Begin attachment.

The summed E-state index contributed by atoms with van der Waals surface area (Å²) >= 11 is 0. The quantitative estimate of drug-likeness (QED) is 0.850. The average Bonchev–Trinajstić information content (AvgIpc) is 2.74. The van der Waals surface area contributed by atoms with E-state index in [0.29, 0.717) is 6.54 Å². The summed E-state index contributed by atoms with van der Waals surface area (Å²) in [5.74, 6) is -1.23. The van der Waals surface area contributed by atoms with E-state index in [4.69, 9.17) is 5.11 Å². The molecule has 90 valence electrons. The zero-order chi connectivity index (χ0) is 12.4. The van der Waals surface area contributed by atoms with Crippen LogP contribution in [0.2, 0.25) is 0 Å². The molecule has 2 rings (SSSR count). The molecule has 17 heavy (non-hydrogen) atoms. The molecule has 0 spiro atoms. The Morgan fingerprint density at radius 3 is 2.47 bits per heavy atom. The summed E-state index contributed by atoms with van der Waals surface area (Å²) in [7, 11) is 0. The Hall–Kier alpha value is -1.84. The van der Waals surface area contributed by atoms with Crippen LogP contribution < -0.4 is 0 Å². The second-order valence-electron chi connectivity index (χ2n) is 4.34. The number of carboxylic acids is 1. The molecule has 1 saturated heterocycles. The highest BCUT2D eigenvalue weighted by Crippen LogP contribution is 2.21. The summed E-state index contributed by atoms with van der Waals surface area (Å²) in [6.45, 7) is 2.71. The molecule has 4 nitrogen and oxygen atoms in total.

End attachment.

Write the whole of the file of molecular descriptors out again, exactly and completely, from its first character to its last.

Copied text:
The summed E-state index contributed by atoms with van der Waals surface area (Å²) >= 11 is 0. The quantitative estimate of drug-likeness (QED) is 0.850. The average Bonchev–Trinajstić information content (AvgIpc) is 2.74. The van der Waals surface area contributed by atoms with E-state index in [0.29, 0.717) is 6.54 Å². The summed E-state index contributed by atoms with van der Waals surface area (Å²) in [5.74, 6) is -1.23. The van der Waals surface area contributed by atoms with E-state index in [4.69, 9.17) is 5.11 Å². The molecule has 90 valence electrons. The zero-order chi connectivity index (χ0) is 12.4. The van der Waals surface area contributed by atoms with Crippen LogP contribution in [0.2, 0.25) is 0 Å². The molecule has 2 rings (SSSR count). The molecule has 17 heavy (non-hydrogen) atoms. The molecule has 0 spiro atoms. The Morgan fingerprint density at radius 3 is 2.47 bits per heavy atom. The summed E-state index contributed by atoms with van der Waals surface area (Å²) in [7, 11) is 0. The Hall–Kier alpha value is -1.84. The van der Waals surface area contributed by atoms with Crippen LogP contribution < -0.4 is 0 Å². The second-order valence-electron chi connectivity index (χ2n) is 4.34. The number of carboxylic acids is 1. The molecule has 1 saturated heterocycles. The highest BCUT2D eigenvalue weighted by Crippen LogP contribution is 2.21. The summed E-state index contributed by atoms with van der Waals surface area (Å²) in [6.45, 7) is 2.71. The molecule has 4 nitrogen and oxygen atoms in total.